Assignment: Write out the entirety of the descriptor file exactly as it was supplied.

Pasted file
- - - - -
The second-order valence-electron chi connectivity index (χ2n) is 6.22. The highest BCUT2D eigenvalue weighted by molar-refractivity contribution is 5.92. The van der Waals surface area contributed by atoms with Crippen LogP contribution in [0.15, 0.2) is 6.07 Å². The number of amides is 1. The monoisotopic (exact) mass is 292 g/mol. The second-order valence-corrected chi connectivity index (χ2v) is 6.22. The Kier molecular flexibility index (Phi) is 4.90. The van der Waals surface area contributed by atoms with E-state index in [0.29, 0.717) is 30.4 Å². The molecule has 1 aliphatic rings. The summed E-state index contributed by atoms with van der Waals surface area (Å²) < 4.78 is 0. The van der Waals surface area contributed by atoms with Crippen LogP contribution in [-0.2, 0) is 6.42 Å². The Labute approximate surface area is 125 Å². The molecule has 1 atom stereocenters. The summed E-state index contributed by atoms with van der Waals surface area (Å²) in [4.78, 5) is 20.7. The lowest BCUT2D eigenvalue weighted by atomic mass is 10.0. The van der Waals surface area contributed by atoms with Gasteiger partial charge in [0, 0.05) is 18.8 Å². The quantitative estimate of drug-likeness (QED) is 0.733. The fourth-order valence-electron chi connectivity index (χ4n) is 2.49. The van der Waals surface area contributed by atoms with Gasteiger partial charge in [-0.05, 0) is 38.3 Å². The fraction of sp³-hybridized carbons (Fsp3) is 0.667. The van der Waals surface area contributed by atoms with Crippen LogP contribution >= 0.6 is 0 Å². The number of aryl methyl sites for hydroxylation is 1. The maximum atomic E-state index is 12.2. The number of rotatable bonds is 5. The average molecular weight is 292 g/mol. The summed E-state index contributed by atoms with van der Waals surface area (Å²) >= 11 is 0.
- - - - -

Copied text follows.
The second-order valence-electron chi connectivity index (χ2n) is 6.22. The highest BCUT2D eigenvalue weighted by molar-refractivity contribution is 5.92. The van der Waals surface area contributed by atoms with Crippen LogP contribution in [0.15, 0.2) is 6.07 Å². The number of amides is 1. The monoisotopic (exact) mass is 292 g/mol. The second-order valence-corrected chi connectivity index (χ2v) is 6.22. The Kier molecular flexibility index (Phi) is 4.90. The van der Waals surface area contributed by atoms with E-state index in [0.29, 0.717) is 30.4 Å². The molecule has 1 aliphatic rings. The summed E-state index contributed by atoms with van der Waals surface area (Å²) < 4.78 is 0. The van der Waals surface area contributed by atoms with Crippen LogP contribution in [-0.2, 0) is 6.42 Å². The Labute approximate surface area is 125 Å². The molecule has 1 atom stereocenters. The summed E-state index contributed by atoms with van der Waals surface area (Å²) in [4.78, 5) is 20.7. The lowest BCUT2D eigenvalue weighted by atomic mass is 10.0. The van der Waals surface area contributed by atoms with Gasteiger partial charge in [0, 0.05) is 18.8 Å². The quantitative estimate of drug-likeness (QED) is 0.733. The fourth-order valence-electron chi connectivity index (χ4n) is 2.49. The van der Waals surface area contributed by atoms with Gasteiger partial charge in [-0.05, 0) is 38.3 Å². The fraction of sp³-hybridized carbons (Fsp3) is 0.667. The van der Waals surface area contributed by atoms with Crippen LogP contribution >= 0.6 is 0 Å². The number of aryl methyl sites for hydroxylation is 1. The maximum atomic E-state index is 12.2. The number of rotatable bonds is 5. The average molecular weight is 292 g/mol. The summed E-state index contributed by atoms with van der Waals surface area (Å²) >= 11 is 0.